If you’ve walked through Portland, you’ve seen them. Ragged people who talk to themselves. Men and women picking through trash cans or pushing shopping carts or asking for spare change. Some are so damaged by years of hard drinking they can barely walk.

These are the victims of a collapsing mental health system that is unable to care for those most in need. The worst-off among them cycle between living on the street and in the county jail, where their untreated mental illness gets worse with time.

These people are also the center of a policy standoff between the LePage administration and the city of Portland. The administration wants to reduce the amount of General Assistance money that Portland gets from the state, which it uses to keep its municipal homeless shelter afloat. State officials claim that if the city were forced to pay more of the bills, it would spend less on its program. The city says that this is a matter in which it has no discretion: If it starts turning people away from the shelter, people will die.

PORTLAND’S PROBLEM

So far, the governor and commissioner of Health and Human Services have cast this as a problem unique to Portland: The city is an outlier, they argue, which uses more than its share of state resources. The supposed clincher was the disclosure last week that 13 people who were heavy users of the shelter also had considerable assets that could have been used to pay for housing.

But this is not a local problem. Portland may operate the shelter, but it is really a regional program that provides a life-saving service that is not available elsewhere. People from all over the state use the city’s shelters, and the state needs to be a partner in operating them.

And it’s not just a case of Portland being sloppy with state money. A few extraordinary cases, such as a shelter user who is supposed to have had $160,000 in liquid assets, does not explain the high cost of dealing with a deep social problem. Services for the homeless are not overly generous: They are minimal and inadequate to meet the need.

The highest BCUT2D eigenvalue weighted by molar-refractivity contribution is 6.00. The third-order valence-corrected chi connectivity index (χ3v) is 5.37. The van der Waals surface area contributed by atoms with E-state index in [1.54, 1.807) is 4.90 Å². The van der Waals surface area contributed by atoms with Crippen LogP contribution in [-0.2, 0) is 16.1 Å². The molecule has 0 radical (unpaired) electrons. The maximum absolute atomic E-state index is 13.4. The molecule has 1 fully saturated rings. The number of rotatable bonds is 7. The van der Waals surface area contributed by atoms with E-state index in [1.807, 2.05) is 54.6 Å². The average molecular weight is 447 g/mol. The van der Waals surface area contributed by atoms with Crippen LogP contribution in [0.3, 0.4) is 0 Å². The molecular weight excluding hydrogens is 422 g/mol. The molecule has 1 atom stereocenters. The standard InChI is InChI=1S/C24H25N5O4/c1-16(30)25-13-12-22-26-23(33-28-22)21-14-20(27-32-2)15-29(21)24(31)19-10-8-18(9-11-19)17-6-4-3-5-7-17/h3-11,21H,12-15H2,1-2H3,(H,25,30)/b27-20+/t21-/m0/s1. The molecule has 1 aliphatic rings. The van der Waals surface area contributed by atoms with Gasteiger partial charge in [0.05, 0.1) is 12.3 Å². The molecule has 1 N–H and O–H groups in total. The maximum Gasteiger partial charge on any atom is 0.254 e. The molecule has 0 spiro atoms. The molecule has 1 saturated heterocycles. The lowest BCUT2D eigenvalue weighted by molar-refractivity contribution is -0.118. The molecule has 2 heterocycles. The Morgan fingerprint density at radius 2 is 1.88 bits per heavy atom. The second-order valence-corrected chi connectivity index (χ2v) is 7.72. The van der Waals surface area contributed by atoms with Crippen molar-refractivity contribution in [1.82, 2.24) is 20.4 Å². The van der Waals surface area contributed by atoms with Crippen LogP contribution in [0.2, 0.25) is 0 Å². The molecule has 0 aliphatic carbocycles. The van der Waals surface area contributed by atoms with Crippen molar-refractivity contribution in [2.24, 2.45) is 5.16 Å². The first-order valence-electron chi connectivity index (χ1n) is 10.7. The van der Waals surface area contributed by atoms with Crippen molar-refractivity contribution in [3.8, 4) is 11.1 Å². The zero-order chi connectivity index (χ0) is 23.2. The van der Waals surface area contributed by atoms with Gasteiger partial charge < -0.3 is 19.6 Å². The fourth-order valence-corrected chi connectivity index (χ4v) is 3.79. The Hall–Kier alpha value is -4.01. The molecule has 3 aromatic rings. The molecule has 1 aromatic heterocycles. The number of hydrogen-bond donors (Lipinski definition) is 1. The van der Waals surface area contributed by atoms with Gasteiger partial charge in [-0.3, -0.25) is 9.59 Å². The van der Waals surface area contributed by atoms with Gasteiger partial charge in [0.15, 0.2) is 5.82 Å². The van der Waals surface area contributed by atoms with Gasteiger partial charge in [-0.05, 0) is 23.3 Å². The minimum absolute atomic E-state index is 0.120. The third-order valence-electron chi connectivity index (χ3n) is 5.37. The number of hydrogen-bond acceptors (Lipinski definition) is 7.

Consider this calculation: One night this winter, 282 people lined up at the Oxford Street Shelter in hopes of getting one of 142 thin, foam rubber mats to sleep on. Of the unlucky, 75 were able to sleep on the floor of the Preble Street soup kitchen. The rest spent the night sitting up in chairs in a city office.

Even if the 13 shelter users who are alleged to have assets had been made to pay for their lodging, the shelter would still be short 140 mats. And when morning arrived, many of the people who are turned out into the cold would still be struggling with their illnesses on their own. Most homeless people don’t have health insurance and get little treatment, if any.

NO EASY ANSWERS

Homelessness is a complex problem that doesn’t yield to easy answers. Mental illness and substance abuse are not the only causes. A shortage of affordable housing and the loss of good-paying, low-skill manufacturing jobs also contribute. Thousands of Mainers are one medical problem or car repair away from losing their jobs and ending up on the street.

The good news here is that no one is defending the status quo. City officials and social service providers have been saying for years that emergency shelters are a terrible way to house people for the long term. And General Assistance, a program designed to give temporary help to people in a moment of need, is the wrong way to keep shelters open.

If the LePage administration is serious about reforming the way we care for the homeless, it may find some surprising partners among city officials and social service providers.

They won’t be on board for the governor’s plan, which is to penalize Portland because it delivers the majority of services.

But if the governor wants to end the practice of keeping shelter doors open with General Assistance funds, the people on the front lines are ready to talk.